Less than 20% of those diagnosed with a brain tumour survive beyond five years
Buckingham teenager the star of Christmas Hope Tree Appeal
A pupil at the Buckingham School is the star of the Brain Tumour Research charity’s Christmas Hope Tree Appeal this year.
Lily Hawkins, 15, from Dadford, was diagnosed with a pilocytic astrocytoma brain tumour aged six, just after Christmas nine years ago. She underwent surgery twice, the first time to remove a 10cm-long tumour which was touching her brain stem. Thanks to science and research, Lily is looking forward to a wonderful family Christmas again this year.
Last week, the brave teenager was filmed at Technovisual in Buckingham for a special festive video for the charity, which is based in Shenley Wood, Milton Keynes.
In the Christmas Hope Tree Appeal video, Lily explains how viewers can join her by making a donation and sending messages of hope written on a ‘bauble of hope’ to be hung on the Hope Tree at any one of Brain Tumour Research’s four Centres of Excellence.
Lily said: “I want to be a medical researcher so that I can help other people get better. I want a world where people don’t die because of brain tumours.
“This Christmas, help more people like me live after being diagnosed with a brain tumour.
“Please donate to the Christmas Hope Tree Appeal, send your messages of Hope and help change people’s lives. Together we will find a cure.”
Brain tumours kill more children and adults under the age of 40 than any other cancer, yet historically just 1% of the national spend on cancer research has been allocated to this devastating disease.
Michael Thelwall, head of community fundraising at Brain Tumour Research, said: “For too long brain tumours have been a neglected cancer – tragically less than 20% of those diagnosed with a brain tumour survive beyond five years compared with an average of 50% across all cancers
“We are very grateful to Lily for sharing her story and being the voice of our Christmas Hope Tree Appeal. We urge people to watch her video and donate.”
Brain Tumour Research funds sustainable research at Research Centres of Excellence in the UK; it also campaigns for the Government and the larger cancer charities to invest more in research into brain tumours in order to speed up new treatments for patients and, ultimately, to find a cure. The charity is calling for an annual spend of £35m in order to improve survival rates and patient outcomes in line with other cancers such as breast cancer and leukaemia.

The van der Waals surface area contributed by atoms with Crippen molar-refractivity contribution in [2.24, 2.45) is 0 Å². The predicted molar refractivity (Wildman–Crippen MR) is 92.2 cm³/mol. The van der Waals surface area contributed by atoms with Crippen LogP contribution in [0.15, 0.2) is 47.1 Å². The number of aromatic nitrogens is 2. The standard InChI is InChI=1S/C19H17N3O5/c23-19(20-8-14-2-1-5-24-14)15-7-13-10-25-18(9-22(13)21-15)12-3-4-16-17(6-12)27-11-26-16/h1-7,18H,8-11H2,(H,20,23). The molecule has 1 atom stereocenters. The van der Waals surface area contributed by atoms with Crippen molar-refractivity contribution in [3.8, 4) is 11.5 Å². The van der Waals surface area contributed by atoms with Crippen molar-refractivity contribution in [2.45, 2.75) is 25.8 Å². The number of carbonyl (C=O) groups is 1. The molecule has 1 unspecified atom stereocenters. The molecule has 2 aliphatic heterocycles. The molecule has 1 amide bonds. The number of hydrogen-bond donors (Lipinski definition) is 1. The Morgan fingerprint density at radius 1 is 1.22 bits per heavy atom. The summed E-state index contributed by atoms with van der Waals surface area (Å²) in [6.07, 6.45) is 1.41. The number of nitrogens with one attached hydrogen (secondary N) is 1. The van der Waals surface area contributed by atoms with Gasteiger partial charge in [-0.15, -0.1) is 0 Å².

To see Lily’s appeal and donate to the Christmas Hope Tree Appeal go to www.braintumourresearch.org/hope-tree
You may also like to read about eight families who are sharing their stories this Christmas at www.braintumourresearch.org/our-christmas-wish
For further information, please contact:
Liz Fussey at Brain Tumour Research on 07811 068357 or Liz@braintumourresearch.org
Notes to Editors
Brain Tumour Research is the only national charity in the UK dedicated to raising funds for continuous and sustainable scientific research into brain tumours, and we are a leading voice calling for greater support and action for research into what scientists are calling the last battleground against cancer.
We are building a network of experts in sustainable research at dedicated Centres of Excellence whilst influencing the Government and larger cancer charities to invest more nationally.
We welcome recent funding announcements for research into brain tumours from the UK Government and Cancer Research UK – £65 million pledged over the next five years. However, this potential funding of £13 million a year comes with a catch – money will only be granted to quality research proposals and, due to the historic lack of investment, there may not be enough of these applications that qualify for grants from this pot.
We want research funding parity with breast cancer and leukaemia. We are calling for a £30-35 million investment every year for research into brain tumours in order to fund the basic research groundwork needed to accelerate the translation from laboratory discoveries into clinical trials and fast-track new therapies for this devastating disease.
The Brain Tumour Research charity is a powerful campaigning organisation and represents the voice of the brain tumour community across the UK. We helped establish and provide the ongoing Secretariat for the All Party Parliamentary Group for Brain Tumours (APPGBT). We are supporting the crucial APPGBT 2018 Inquiry into the economic and social impacts of brain tumours and will publish their report in the autumn. We are also a key influencer in the development strategy for the Tessa Jowell Brain Cancer Mission.
Key statistics on brain tumours:
- Brain tumours are indiscriminate; they can affect anyone at any age
- Brain tumours kill more children and adults under the age of 40 than any other cancer
- Historically, just 1% of the national spend on cancer research has been allocated to brain tumours
- In the UK, 16,000 people each year are diagnosed with a brain tumour
- Brain tumours kill more children than leukaemia
- Brain tumours kill more men under 45 than prostate cancer
- Brain tumours kill more women under 35 than breast cancer
- Less than 20% of those diagnosed with a brain tumour survive beyond five years compared with an average of 50% across all cancers
Please quote Brain Tumour Research as the source when using this information. Additional facts and statistics are available from our website. We can also provide case studies and research expertise for the media.